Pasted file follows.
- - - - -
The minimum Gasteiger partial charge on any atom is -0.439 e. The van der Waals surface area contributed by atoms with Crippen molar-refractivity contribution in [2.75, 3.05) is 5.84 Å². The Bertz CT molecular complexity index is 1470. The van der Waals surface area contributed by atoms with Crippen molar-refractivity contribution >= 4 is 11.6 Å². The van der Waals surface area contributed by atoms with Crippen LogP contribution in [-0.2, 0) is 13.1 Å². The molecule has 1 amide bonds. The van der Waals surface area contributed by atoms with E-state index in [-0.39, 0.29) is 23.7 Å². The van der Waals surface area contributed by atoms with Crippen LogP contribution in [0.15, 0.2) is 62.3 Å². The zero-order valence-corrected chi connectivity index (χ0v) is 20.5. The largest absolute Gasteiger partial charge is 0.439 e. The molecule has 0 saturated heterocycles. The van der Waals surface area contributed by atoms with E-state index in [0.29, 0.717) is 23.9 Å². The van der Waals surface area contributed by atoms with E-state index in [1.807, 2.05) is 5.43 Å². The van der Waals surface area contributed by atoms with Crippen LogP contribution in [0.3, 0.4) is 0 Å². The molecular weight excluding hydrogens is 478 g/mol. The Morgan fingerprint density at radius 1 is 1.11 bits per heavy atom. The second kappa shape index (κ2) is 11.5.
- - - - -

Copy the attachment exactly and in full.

The minimum Gasteiger partial charge on any atom is -0.439 e. The van der Waals surface area contributed by atoms with Crippen molar-refractivity contribution in [2.75, 3.05) is 5.84 Å². The Bertz CT molecular complexity index is 1470. The van der Waals surface area contributed by atoms with Crippen molar-refractivity contribution >= 4 is 11.6 Å². The van der Waals surface area contributed by atoms with Crippen LogP contribution in [-0.2, 0) is 13.1 Å². The molecule has 1 amide bonds. The van der Waals surface area contributed by atoms with E-state index in [-0.39, 0.29) is 23.7 Å². The van der Waals surface area contributed by atoms with Crippen LogP contribution in [0.15, 0.2) is 62.3 Å². The zero-order valence-corrected chi connectivity index (χ0v) is 20.5. The largest absolute Gasteiger partial charge is 0.439 e. The molecule has 0 saturated heterocycles. The van der Waals surface area contributed by atoms with E-state index in [0.29, 0.717) is 23.9 Å². The van der Waals surface area contributed by atoms with E-state index in [1.807, 2.05) is 5.43 Å². The van der Waals surface area contributed by atoms with Crippen LogP contribution in [0.3, 0.4) is 0 Å². The molecular weight excluding hydrogens is 478 g/mol. The Morgan fingerprint density at radius 1 is 1.11 bits per heavy atom. The second kappa shape index (κ2) is 11.5.